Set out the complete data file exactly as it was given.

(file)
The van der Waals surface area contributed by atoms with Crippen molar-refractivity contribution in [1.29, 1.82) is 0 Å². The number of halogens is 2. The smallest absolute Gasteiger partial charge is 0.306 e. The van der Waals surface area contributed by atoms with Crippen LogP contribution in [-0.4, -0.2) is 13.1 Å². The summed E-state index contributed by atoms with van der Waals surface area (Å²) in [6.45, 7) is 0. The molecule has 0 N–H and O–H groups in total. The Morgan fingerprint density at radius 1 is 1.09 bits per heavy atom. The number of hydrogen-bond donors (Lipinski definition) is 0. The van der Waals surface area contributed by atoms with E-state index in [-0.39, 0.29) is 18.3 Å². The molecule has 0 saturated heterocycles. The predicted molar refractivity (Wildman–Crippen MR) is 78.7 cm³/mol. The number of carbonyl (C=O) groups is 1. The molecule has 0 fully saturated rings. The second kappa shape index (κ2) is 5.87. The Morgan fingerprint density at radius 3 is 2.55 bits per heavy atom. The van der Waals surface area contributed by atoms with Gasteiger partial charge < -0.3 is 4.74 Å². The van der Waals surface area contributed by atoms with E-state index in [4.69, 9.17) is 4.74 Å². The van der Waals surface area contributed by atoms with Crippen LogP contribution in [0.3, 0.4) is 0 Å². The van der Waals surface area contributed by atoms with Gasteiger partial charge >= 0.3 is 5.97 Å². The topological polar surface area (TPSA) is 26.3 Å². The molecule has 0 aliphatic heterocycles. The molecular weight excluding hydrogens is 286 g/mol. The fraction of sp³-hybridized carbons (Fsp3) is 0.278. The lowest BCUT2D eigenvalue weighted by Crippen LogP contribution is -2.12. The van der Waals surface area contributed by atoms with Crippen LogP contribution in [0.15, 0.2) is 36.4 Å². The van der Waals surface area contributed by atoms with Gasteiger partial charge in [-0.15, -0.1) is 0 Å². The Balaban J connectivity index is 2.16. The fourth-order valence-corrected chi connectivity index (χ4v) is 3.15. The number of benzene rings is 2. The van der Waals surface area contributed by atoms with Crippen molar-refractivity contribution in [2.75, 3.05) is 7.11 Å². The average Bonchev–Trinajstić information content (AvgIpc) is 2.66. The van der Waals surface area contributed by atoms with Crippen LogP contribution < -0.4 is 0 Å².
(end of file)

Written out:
The van der Waals surface area contributed by atoms with Crippen molar-refractivity contribution in [1.29, 1.82) is 0 Å². The number of halogens is 2. The smallest absolute Gasteiger partial charge is 0.306 e. The van der Waals surface area contributed by atoms with Crippen LogP contribution in [-0.4, -0.2) is 13.1 Å². The summed E-state index contributed by atoms with van der Waals surface area (Å²) in [6.45, 7) is 0. The molecule has 0 N–H and O–H groups in total. The Morgan fingerprint density at radius 1 is 1.09 bits per heavy atom. The number of hydrogen-bond donors (Lipinski definition) is 0. The van der Waals surface area contributed by atoms with E-state index in [-0.39, 0.29) is 18.3 Å². The molecule has 0 saturated heterocycles. The predicted molar refractivity (Wildman–Crippen MR) is 78.7 cm³/mol. The number of carbonyl (C=O) groups is 1. The molecule has 0 fully saturated rings. The second kappa shape index (κ2) is 5.87. The Morgan fingerprint density at radius 3 is 2.55 bits per heavy atom. The van der Waals surface area contributed by atoms with Gasteiger partial charge < -0.3 is 4.74 Å². The van der Waals surface area contributed by atoms with E-state index in [4.69, 9.17) is 4.74 Å². The van der Waals surface area contributed by atoms with Crippen LogP contribution in [0.3, 0.4) is 0 Å². The van der Waals surface area contributed by atoms with Gasteiger partial charge >= 0.3 is 5.97 Å². The topological polar surface area (TPSA) is 26.3 Å². The molecule has 0 aliphatic heterocycles. The molecular weight excluding hydrogens is 286 g/mol. The fraction of sp³-hybridized carbons (Fsp3) is 0.278. The lowest BCUT2D eigenvalue weighted by Crippen LogP contribution is -2.12. The van der Waals surface area contributed by atoms with Crippen LogP contribution in [0.15, 0.2) is 36.4 Å². The van der Waals surface area contributed by atoms with Gasteiger partial charge in [-0.15, -0.1) is 0 Å². The Balaban J connectivity index is 2.16. The fourth-order valence-corrected chi connectivity index (χ4v) is 3.15. The number of benzene rings is 2. The van der Waals surface area contributed by atoms with Crippen molar-refractivity contribution in [2.75, 3.05) is 7.11 Å². The average Bonchev–Trinajstić information content (AvgIpc) is 2.66. The van der Waals surface area contributed by atoms with Crippen LogP contribution < -0.4 is 0 Å².